In the second phase of the analysis we removed the ties to political actors. On the remaining matrix we were attempting to find the typical pattern of board compositions while keeping constant the effect of the state. (See figure 2.)
The first block is organised around Kereskedelmi Bank, the second largest Hungarian bank. Some of these companies also have board members from Budapest Bank, another large bank.
The second block is the field of PostaBank.
The third block consists of dyads and triads of industrial (mostly metallurgical) and transport companies. A large aluminium company and a bank have considerable influence.
The forth block is dominated by MBFB, an investment bank. Most of the companies here have connections to the first block.
The fifth block has OTP Bank and Corvinbank in its center. This is also a dense, cohesive group of industrial companies.
The sixth block is an agrarian block, in the center of which there is an agraricultural company.
The seventh block is also a cohesive agrarian block with another central agricultural company. This block is closely related to the sixth.
The eighth block consists of either isolated or dyadically organised companies.
Figure 2: The schematic graph of the second layer of the analysis.
The third layer of the analysis: the network of companies
In this phase of the analysis we have used only the ties between non-financial corporations.
The first block is a block of isolated nodes. These are the companies that have ties only to the political and/or financial sphere.
The second block is a cohesive subgroup of industrial companies (mostly heavy industry, power plants) and trading companies.
The third block is an agrarian block.
The fourth block is a sizeable field of dyadically organised companies with some outgoing ties to the second block. The only point of centralisation is a large aluminium factory.
The fifth block is a dense and centralised graph of mostly chemical and other heavy industrial companies with the MOL Rt in the center.
The sixth block is a small and dense agricultural block closely coupled with the third agricultural block.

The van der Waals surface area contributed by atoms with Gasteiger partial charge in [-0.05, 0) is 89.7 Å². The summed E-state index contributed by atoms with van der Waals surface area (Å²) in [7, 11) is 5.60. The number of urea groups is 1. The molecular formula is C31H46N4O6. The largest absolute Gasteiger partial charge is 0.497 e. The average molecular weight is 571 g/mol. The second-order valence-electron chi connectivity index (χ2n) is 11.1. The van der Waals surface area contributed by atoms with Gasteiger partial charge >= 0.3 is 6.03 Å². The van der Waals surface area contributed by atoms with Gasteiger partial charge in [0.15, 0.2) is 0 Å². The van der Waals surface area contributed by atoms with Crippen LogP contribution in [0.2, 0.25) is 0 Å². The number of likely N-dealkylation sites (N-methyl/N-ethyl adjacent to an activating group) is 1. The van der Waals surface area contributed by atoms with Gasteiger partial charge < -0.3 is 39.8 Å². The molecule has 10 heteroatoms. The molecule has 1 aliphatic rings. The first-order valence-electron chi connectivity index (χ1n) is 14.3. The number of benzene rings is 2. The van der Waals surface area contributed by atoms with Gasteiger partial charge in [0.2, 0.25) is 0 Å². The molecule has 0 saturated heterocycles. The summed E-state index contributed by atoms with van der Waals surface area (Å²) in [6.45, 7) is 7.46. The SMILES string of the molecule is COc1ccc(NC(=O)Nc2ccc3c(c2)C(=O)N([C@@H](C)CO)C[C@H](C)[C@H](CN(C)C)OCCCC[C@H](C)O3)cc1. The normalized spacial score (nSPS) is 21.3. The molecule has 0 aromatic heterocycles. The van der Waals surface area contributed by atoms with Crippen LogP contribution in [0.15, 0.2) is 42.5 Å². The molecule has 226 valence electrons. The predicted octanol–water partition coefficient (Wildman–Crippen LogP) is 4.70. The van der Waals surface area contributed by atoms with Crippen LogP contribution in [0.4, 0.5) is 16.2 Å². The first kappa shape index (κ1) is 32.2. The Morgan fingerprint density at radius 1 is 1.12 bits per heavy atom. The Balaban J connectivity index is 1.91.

The seventh block is also a dyadically organised industrial block with very little centralisation around three holding companies.
Figure 3: the schematic graph of the third layer of the analysis
Our aim in the preceding blockmodelling analysis was to grasp changes in the overall structure of patterns of board composition. Blockomdelling the complete set of ties results in a robust picture of distinct board patterns. Out of the eight blocks, only one was characterized by an unorganized dyadic structure with one fifths of the nodes. Running CONCOR after eliminating political interlocks, the resulting blocks were still robust and it was easy to recognize a distinct pattern based on financial ties At this point though, roughly one third of the firms shows an unorganized diadic pattern. Finally, the blocks generated after the elimination of financial ties gets even less organized, although it is still possible to recognize patterns. More than half of the firms are isolated or part of isolated dyads.
We have attempted to quantify the processes described above. We followed the changes in three related measures as we subsequently deleted political and financial ties. These measures are the overall centralization of the network, the relative number of cliques, and the proportion of ties.
relative number of cliques
proportion of ties
Table 1: Measures of orderliness
All three measures capture the same trend, that is, all these proxies for structural order fall twice as much as would be proportionally expected.
The findings of our nested blockmodel analysis provide support to some extent for the thesis of political capitalism as well as that of financial hegemony. Beyond these findings, we are disinclined to discard the theory of managerialism as even after successive deletions of financial and political ties, our blocks show a certain level of orderliness.
The findings of our research prompts us to carry out further investigation of the emerging Hungarian regime of corporate governance. The extent to which this issue could be resolved using quantitative methods requires a further elaboration of our data. The most important issue here concerns the exact process of board delegation, more specifically, whether we should see boards members as actively recruited by firms or sent specifically by owners. Including ownership ties in our data increases the explanatory power of this analysis, as that way we would be able to control for the situation where owners send their managers to serve on the board of companies owned. After that point, we are compelled to continue our investigations following a more qualitative style of research. Another interesting point guiding this research focuses on the implantation of a foreign institution, the board of directors, in local context.